Australia’s unique flora and fauna inhabit some of the most diverse landscapes of any continent. Australia has been divided into 85 distinct bioregions based on climate, geology, landform, vegetation and animal communities. These bioregions represent the array of terrestrial ecosystems in Australia, ranging from deserts and rangelands that spread across 70 per cent of Australia, to tropical monsoon rainforests in the north, temperate grasslands and wet eucalypt forests in the south, and alpine regions in the south-east. In addition to these bioregions, Australia’s external territories extend to sub-Antarctic and Antarctic regions (End note 5).
Examples of some of the unique bioregions across the continent are the Australian Alps, the Arnhem Plateau, the Central Ranges, Cape York Peninsula, the Darling Riverine Plains, the Great Sandy Desert, the Jarrah Forests of the south-west, the Simpson Strzelecki Dunefields, the Tasmanian Central Highlands and the Wet Tropics of the north-east.
Inland aquatic ecosystems
Australia has a diverse range of aquatic habitats that range from saline terminal lakes, found in arid and semi-arid landscapes (such as Lake Eyre), to the sphagnum bogs of the Australian Alps and include waterways, lakes, swamps, and subterranean karst (cave) systems. Many different species of plants, algae, bacteria, invertebrates (such as insects, worms, molluscs and crustaceans), fish, frogs, reptiles, birds and mammals live in Australia’s aquatic environment. Some of these species live their entire life cycle in water, whilst others spend only part of their life cycle in, or near, water.
Because of Australia’s geographic isolation, many of its aquatic species are endemic and include species that have existed continuously in Australia for millions of years (such as syncarid shrimps, petalurid dragonflies, lungfish and salamander fish). Studies of Australia’s freshwater biodiversity have identified the likelihood of high levels of local endemicity, groups of species and subspecies that are difficult to separate on physical characteristics (e.g. shrimps), and some species with limited distribution (mountain stream frogs, crayfish, and some species of mayflies, stoneflies, caddisflies, dragonflies and damselflies). This means that there are likely to be many more aquatic species in Australia than are currently described.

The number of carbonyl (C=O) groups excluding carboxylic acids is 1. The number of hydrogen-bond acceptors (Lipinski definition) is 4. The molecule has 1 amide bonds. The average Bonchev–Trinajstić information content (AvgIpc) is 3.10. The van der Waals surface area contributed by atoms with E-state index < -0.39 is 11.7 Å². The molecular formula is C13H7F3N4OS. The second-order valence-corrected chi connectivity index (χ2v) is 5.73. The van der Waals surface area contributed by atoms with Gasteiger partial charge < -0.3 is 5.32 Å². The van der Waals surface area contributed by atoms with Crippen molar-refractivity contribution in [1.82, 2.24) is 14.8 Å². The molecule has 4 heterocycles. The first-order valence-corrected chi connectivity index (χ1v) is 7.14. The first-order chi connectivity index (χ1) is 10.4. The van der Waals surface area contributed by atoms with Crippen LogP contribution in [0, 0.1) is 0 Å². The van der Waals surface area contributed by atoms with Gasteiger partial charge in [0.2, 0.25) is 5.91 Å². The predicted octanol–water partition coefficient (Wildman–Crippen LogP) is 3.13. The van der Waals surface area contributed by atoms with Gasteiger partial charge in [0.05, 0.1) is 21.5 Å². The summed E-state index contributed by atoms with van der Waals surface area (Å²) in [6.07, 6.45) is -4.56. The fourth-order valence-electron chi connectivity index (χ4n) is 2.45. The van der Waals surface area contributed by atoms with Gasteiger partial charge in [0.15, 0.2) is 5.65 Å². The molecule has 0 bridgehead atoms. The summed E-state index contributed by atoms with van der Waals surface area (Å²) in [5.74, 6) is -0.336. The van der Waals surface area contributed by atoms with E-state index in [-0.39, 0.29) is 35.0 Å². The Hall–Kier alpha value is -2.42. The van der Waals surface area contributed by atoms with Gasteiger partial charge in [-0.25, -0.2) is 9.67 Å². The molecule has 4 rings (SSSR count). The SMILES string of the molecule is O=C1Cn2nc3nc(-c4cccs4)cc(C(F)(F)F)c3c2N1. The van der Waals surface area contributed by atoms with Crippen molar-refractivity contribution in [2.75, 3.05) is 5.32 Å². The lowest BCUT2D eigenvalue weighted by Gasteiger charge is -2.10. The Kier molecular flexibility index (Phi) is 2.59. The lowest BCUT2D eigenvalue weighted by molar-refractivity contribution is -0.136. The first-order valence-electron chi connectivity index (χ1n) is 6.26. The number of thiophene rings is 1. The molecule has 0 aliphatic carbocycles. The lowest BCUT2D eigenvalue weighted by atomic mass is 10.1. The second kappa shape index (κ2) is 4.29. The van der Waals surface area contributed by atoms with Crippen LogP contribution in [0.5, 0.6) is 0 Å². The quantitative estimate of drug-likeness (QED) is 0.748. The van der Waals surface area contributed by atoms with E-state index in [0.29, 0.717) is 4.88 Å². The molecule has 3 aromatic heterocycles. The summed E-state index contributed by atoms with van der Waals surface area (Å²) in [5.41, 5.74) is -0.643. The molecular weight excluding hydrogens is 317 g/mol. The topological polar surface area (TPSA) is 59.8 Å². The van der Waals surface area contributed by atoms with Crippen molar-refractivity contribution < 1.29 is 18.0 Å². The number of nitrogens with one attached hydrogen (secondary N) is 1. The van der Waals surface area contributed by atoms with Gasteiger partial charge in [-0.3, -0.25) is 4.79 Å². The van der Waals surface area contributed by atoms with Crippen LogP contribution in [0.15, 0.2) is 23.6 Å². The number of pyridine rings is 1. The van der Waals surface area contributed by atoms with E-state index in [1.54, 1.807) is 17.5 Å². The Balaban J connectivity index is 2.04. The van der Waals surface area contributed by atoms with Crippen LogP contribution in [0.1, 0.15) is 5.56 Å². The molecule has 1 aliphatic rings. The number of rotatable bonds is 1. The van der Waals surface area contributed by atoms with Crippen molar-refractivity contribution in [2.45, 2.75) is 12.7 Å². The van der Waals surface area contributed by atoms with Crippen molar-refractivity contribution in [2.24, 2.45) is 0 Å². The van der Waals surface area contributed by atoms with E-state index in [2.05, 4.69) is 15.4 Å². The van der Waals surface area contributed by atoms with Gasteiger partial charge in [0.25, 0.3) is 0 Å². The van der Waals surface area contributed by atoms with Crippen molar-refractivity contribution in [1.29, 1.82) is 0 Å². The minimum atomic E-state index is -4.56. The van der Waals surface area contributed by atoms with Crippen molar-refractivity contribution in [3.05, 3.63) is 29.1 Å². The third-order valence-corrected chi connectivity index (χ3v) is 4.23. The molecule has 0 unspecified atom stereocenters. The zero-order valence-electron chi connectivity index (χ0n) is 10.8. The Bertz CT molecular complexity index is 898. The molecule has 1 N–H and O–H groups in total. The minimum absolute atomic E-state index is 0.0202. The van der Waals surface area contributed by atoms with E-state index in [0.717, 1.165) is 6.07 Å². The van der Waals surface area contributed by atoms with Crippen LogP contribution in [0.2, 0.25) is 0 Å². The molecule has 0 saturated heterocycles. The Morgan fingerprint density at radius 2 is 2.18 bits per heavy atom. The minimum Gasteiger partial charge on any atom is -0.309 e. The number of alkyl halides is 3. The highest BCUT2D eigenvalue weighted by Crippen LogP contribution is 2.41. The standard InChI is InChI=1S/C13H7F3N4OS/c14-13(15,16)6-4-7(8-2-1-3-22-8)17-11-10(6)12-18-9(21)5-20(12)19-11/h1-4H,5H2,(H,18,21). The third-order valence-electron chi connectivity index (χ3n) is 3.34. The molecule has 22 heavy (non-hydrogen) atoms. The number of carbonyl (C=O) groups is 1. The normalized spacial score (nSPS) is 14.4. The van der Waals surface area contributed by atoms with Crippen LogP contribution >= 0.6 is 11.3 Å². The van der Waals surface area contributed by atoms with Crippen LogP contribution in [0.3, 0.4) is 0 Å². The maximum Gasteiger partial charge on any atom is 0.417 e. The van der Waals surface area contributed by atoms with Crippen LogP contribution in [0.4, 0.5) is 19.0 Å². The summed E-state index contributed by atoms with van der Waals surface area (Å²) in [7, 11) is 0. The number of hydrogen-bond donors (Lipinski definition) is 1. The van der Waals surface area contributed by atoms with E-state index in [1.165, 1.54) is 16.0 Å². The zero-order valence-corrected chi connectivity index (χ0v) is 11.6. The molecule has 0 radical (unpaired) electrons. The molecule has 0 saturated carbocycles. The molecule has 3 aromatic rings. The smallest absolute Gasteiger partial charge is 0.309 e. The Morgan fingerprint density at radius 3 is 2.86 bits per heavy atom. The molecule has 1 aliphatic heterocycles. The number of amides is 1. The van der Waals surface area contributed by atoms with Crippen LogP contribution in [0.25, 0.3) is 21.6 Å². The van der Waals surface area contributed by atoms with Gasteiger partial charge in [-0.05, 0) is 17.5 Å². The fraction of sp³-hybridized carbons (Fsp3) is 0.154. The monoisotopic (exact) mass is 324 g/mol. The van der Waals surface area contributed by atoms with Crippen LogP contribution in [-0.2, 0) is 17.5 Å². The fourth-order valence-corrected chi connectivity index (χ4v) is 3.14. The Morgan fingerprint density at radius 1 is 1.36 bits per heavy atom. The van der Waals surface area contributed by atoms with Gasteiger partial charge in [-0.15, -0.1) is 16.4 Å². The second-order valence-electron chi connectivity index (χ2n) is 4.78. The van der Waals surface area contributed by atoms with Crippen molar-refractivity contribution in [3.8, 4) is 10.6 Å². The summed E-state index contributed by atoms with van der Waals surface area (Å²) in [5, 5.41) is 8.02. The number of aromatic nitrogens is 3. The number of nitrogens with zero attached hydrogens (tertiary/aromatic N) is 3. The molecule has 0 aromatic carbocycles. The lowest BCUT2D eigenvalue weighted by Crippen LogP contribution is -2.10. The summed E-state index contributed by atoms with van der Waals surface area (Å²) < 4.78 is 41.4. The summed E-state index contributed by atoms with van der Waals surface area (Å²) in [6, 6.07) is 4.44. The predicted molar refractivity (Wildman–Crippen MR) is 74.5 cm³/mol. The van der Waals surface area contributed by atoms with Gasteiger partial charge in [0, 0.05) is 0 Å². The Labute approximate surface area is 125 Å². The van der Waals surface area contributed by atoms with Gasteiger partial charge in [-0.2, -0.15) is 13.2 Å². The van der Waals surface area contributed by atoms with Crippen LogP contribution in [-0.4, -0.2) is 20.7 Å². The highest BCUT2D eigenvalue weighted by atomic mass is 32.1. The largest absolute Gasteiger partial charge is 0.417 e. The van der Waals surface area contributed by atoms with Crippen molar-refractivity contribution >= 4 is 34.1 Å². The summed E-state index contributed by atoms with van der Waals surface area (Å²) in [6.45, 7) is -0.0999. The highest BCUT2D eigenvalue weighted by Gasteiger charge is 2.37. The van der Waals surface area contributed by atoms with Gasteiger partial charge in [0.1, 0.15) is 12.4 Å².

Marine and coastal ecosystems
Australia’s marine and coastal environment is one of the most expansive and diverse in the world. The oceans of Australia cover 16 million square kilometres, and Australia’s 37,000 kilometre coastline is one of the world’s longest. Australia’s Exclusive Economic Zone is divided into 41 provincial bioregions; the continental shelf is further divided into 60 meso-scale bioeregions(End note 6). Marine habitats within Australia’s oceans range from tropical marine to sub-Antarctic ecosystems. They include extensive coral reefs (both the largest coral reef province - the Great Barrier Reef - and the only extensive fringing reef on the west coast of a continent in the world - Ningaloo Reef), the largest areas of seagrass plains in the world, giant kelp forests, sand-bottomed habitats that cover much of the continental shelf, seamounts, and extensive mangrove forests (with more than 50 per cent of the world’s mangrove species).